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Honoring Service To The Community

Honoring The Past

Native American Activist to receive Honorary PSU Degree

Portland State University announced it has selected Kathryn Harrison to receive an honorary Doctor of Humane Letters to be given at the 2003 commencement ceremony held in July.

Harrison, a Sheridan resident, will be awarded this honor based on her outstanding accomplishments and her ongoing service to public policy in the community.

 

Massacre Site gets Long-delayed Blessing

Waving a brown feather, Shoshone Ricky Hasuse blessed the site Monday where at least 250 members of his tribe were slaughtered by U.S. soldiers 140 years ago.

Hasuse blessed the land first in the tribe's native language as many of the Shoshone attending the ceremony wiped tears from their eyes. He later asked in English for the "Great Creator" to bless massacre victims.

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Traditions

Traditions

Annual Feast of Aboriginal Food lets Indians Return to their Roots

KELLER, Colville Indian Reservation - As long as these sage-covered hills have bloomed with balsamroot and salmon have come back to the great Columbia River in the spring, there have been root feasts to celebrate the new harvest year.

 

Walking In The Sand

On a hot summer day on the beach at Makah, I was Walking In The Sand along the shore admiring the splendors of the twenty or so giant cedar canoes that were lined up side by side on the beach. The beauty and boldness of these traditional ocean-going canoes overcame my senses until I heard my name being called. As I turned to see someone who is a very special person to me, I realized the beauty of the canoes and the beauty of my friend had made my heart feel really good and that I am a proud Human Being.

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Wisconsin First Person History

Wisconsin First Person History

Fair Treatment Denied Indians
submitted by Timm Severud (Ondamitag)

'Although Presidents Pierce and Grant both promised my father the Indians would always be taken care of they have not been treated as they should have been,' said Chief Pitawash of the Chippewa Tribe his morning. The chief is visiting Superior for a few days before leaving as the head of Indian delegation to Washington to look after Indian rights.

 

Michel Cadotte Buried on Madeline Island
submitted by Timm Severud (Ondamitag)

You will find his grave in an abandoned Indian Cemetery alongside the winding road, which leads from the present village of La Pointe to the Old Fort or Old Mission Settlement. The little cemetery is terribly neglected, for the immediate kin of those whose bodies lie there have passed to the common fate and there are no loving hands to quell the weeds and rank grass which grow abundantly over the abiding places of the dead.

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Students and Elders

Student News

Shiprock Students, Elders Team Up

Shiprock High School was chosen by the Environmental Protection Agency to host an Environmental Alliance for Senior Involvement pilot program. Only two other sites in the country were chosen in Montana and Philadelphia.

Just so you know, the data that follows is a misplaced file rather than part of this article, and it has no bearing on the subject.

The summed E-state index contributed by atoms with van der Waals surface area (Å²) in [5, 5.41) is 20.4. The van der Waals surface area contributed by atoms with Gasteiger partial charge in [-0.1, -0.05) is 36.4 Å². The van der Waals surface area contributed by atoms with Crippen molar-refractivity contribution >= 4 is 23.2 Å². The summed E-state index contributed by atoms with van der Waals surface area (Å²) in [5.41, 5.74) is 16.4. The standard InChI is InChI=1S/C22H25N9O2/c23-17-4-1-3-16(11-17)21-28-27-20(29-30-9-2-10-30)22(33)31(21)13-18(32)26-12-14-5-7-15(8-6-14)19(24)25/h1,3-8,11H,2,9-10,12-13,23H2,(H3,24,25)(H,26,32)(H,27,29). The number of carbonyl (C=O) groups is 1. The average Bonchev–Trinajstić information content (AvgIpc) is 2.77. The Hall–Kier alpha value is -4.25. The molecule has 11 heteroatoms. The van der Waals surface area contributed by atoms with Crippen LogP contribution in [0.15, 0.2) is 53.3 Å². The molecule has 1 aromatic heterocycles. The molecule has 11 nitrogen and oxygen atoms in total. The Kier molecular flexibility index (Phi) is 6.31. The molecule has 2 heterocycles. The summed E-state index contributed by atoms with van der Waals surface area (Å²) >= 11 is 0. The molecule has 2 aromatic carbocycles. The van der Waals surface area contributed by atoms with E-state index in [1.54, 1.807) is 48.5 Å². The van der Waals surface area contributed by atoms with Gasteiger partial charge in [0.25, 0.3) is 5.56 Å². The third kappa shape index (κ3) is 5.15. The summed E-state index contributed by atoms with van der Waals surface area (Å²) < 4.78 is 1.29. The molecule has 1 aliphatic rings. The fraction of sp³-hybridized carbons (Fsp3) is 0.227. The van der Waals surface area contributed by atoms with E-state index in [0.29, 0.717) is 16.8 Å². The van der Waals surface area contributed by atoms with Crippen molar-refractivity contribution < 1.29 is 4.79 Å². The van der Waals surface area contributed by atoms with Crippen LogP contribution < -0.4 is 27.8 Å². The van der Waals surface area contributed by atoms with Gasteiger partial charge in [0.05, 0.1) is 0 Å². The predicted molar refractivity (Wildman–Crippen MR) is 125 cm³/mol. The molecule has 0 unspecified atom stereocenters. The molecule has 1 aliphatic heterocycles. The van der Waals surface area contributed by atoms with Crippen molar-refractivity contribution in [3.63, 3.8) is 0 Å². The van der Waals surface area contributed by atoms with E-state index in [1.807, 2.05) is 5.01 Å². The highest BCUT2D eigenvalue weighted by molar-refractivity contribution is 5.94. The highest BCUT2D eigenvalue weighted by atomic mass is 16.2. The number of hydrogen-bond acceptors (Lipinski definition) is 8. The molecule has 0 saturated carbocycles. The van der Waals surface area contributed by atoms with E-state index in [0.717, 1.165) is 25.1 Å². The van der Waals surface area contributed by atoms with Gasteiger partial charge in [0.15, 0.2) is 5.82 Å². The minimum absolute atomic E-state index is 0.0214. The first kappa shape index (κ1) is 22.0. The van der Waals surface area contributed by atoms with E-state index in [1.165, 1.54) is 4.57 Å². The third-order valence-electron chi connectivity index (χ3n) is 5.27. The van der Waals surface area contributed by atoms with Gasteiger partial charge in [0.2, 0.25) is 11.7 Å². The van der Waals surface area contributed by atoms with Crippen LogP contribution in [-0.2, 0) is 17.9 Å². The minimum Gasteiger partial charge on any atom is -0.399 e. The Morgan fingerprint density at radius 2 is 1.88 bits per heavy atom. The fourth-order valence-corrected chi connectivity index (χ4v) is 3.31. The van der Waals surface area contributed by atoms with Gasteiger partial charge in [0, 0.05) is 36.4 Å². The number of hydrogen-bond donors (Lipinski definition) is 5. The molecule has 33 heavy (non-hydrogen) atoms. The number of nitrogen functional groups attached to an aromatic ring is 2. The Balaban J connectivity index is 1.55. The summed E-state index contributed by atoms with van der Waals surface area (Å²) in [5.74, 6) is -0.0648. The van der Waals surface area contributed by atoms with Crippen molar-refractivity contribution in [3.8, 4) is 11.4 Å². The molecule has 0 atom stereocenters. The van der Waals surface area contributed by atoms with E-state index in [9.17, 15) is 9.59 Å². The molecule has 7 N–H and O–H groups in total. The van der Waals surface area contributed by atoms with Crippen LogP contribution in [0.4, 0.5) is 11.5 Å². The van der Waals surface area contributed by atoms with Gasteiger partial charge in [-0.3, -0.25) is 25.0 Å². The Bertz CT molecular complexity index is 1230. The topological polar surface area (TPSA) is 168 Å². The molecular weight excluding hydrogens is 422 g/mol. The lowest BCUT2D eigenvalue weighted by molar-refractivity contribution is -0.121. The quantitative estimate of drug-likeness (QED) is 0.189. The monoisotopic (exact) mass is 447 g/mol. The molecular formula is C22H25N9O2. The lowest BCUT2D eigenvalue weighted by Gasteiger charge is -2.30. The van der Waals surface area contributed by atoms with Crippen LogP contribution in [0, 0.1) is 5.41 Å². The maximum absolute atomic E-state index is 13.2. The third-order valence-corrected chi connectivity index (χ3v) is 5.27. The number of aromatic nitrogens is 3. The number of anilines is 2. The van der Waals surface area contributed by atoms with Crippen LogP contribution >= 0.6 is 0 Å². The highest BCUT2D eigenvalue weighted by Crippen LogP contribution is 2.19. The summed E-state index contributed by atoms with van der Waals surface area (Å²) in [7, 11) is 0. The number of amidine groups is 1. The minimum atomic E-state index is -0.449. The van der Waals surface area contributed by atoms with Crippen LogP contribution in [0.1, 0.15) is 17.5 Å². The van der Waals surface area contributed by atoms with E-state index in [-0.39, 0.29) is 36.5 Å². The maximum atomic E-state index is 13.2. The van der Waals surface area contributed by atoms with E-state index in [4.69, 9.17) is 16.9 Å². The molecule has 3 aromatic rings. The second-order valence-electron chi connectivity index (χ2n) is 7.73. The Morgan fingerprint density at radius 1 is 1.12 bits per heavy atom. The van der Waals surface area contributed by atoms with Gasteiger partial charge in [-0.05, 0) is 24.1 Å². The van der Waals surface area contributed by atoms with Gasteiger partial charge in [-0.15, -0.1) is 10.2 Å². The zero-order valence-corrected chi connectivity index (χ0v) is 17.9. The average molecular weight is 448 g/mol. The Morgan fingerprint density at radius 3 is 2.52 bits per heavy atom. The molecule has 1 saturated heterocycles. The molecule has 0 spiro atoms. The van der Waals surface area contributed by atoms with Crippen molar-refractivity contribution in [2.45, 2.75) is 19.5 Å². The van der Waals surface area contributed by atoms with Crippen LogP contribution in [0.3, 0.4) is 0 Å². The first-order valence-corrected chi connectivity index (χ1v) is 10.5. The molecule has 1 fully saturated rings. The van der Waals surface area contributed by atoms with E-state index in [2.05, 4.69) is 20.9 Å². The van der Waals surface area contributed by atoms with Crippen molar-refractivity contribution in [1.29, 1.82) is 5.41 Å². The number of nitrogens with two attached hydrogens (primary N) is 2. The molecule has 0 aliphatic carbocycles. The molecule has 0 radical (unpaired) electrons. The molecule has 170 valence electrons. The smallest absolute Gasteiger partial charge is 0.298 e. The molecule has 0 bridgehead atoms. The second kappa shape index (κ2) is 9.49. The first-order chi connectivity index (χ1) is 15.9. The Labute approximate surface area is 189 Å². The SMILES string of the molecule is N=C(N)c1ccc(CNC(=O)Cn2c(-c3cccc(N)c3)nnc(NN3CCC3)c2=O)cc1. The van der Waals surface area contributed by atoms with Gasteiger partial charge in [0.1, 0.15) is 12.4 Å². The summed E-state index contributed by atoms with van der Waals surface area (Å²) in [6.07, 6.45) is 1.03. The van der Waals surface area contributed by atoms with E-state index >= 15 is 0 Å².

The program brought Shiprock science students from Rick Espinoza's class and Navajo elders together to teach environmental subjects to Eva B. Stokley Elementary School pupils. The project put the high school students who had to master their subjects in leadership roles because they became teachers to a younger generation.

 

Maxton Woman Crowned Miss Indian North Carolina

Shelly Strickland, 21, of Maxton was crowned 2003 Miss Indian North Carolina at the 28th Annual United Tribes of North Carolina Unity Conference.

Strickland is the daughter of Mr. and Mrs. Ronald Strickland. She currently is a senior at North Carolina State University and is a double major in Biomedical and Biological Engineering.

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Traditions

Food For Thought

New Wildlife Bill built on Inuktitut Principles

Nunavut’s proposed new wildlife act, Bill 35, builds on a solid Inuit base, encoding a set of Inuktitut concepts and principles to ensure the law is applied in ways that are consistent with Inuit culture.

 

Brain Food

The sun is shinning brightly here in the land of 10 thousand lakes, bringing with it the welcome promise of spring. It was indeed a strange winter that kept everyone guessing. The mild temperatures followed by bitter cold provided me with perfect conditions to keep a constant red nose.

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Youth Sports

Artist

Tribal Youth Sought for Martial Arts Drive

KICK International, announced its new Youth Development Drive today in St. Louis, Missouri. The Drive is designed to recruit members from rural areas and American Indian tribal lands in order to develop martial arts programs for young people to participate in after school.

 

Pow-wow Poster Artist Draws Inspiration from His Past

Beside the stove in a one-cook kitchen, Ken Morsette sets up his easel and paints.

The 32-year-old Chippewa Cree from Rocky Boy Indian Reservation near Havre first picked up a paint brush at 17, encouraged by a high school teacher that often let him skip classes to paint.

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In Every Issue Banner

About This Issue's Greeting - "Aang"

Aleut is the only language of the Aleut branch of Eskaleut language family.

Aleut is spoken both in Russia (the Commodore Isles) and in the USA (the Aleutian Isles and the Pribilov Isles). There are about 700 Aleuts in Russia (190 of them can speak Aleut), and about 2100 — 5000 Aleuts in the USA, according to different researchers. Only 525 Aleuts in the USA are native speakers of Aleut.

This Date In History

 

Recipe: Breads

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Story: The Coyote and the Locust

 

What is this: Locusts

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Craft Project: Nylon Kite

 
This Issue's Web sites

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Opportunities

"OPPORTUNITIES" is gathered from sources distributed nationally and includes scholarships, grants, internships, fellowships, and career opportunities as well as announcements for conferences, workshops and symposia.

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  Canku Ota is a free Newsletter celebrating Native America, its traditions and accomplishments . We do not provide subscriber or visitor names to anyone. Some articles presented in Canku Ota may contain copyright material. We have received appropriate permissions for republishing any articles. Material appearing here is distributed without profit or monetary gain to those who have expressed an interest. This is in accordance with Title 17 U.S.C. section 107.  
 

Canku Ota is a copyright © 2000, 2001, 2002, 2003 of Vicki Lockard and Paul Barry.